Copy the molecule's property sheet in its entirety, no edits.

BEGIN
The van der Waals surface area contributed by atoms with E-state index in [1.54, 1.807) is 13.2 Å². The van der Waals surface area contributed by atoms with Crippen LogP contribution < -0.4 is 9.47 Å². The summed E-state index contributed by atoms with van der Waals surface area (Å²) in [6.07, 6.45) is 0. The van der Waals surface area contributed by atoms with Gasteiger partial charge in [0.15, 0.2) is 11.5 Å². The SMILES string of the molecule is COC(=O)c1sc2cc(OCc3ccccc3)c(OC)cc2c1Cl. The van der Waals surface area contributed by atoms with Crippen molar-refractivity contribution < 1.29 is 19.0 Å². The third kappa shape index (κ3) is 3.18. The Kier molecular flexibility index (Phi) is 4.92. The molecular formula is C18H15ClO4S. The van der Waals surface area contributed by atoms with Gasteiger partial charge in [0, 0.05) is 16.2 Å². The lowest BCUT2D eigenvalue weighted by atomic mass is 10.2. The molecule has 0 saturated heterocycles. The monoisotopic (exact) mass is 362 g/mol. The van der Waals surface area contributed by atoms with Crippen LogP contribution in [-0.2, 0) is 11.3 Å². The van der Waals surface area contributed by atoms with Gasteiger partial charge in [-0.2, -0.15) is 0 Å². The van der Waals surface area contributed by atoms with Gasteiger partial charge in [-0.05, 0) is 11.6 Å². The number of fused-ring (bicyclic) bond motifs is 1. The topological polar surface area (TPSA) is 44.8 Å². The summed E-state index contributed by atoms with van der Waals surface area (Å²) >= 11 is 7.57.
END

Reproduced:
The van der Waals surface area contributed by atoms with E-state index in [1.54, 1.807) is 13.2 Å². The van der Waals surface area contributed by atoms with Crippen LogP contribution < -0.4 is 9.47 Å². The summed E-state index contributed by atoms with van der Waals surface area (Å²) in [6.07, 6.45) is 0. The van der Waals surface area contributed by atoms with Gasteiger partial charge in [0.15, 0.2) is 11.5 Å². The SMILES string of the molecule is COC(=O)c1sc2cc(OCc3ccccc3)c(OC)cc2c1Cl. The van der Waals surface area contributed by atoms with Crippen molar-refractivity contribution < 1.29 is 19.0 Å². The third kappa shape index (κ3) is 3.18. The Kier molecular flexibility index (Phi) is 4.92. The molecular formula is C18H15ClO4S. The van der Waals surface area contributed by atoms with Gasteiger partial charge in [0, 0.05) is 16.2 Å². The lowest BCUT2D eigenvalue weighted by atomic mass is 10.2. The molecule has 0 saturated heterocycles. The monoisotopic (exact) mass is 362 g/mol. The van der Waals surface area contributed by atoms with Crippen LogP contribution in [-0.2, 0) is 11.3 Å². The van der Waals surface area contributed by atoms with Gasteiger partial charge in [-0.2, -0.15) is 0 Å². The van der Waals surface area contributed by atoms with Gasteiger partial charge in [-0.05, 0) is 11.6 Å². The number of fused-ring (bicyclic) bond motifs is 1. The topological polar surface area (TPSA) is 44.8 Å². The summed E-state index contributed by atoms with van der Waals surface area (Å²) >= 11 is 7.57.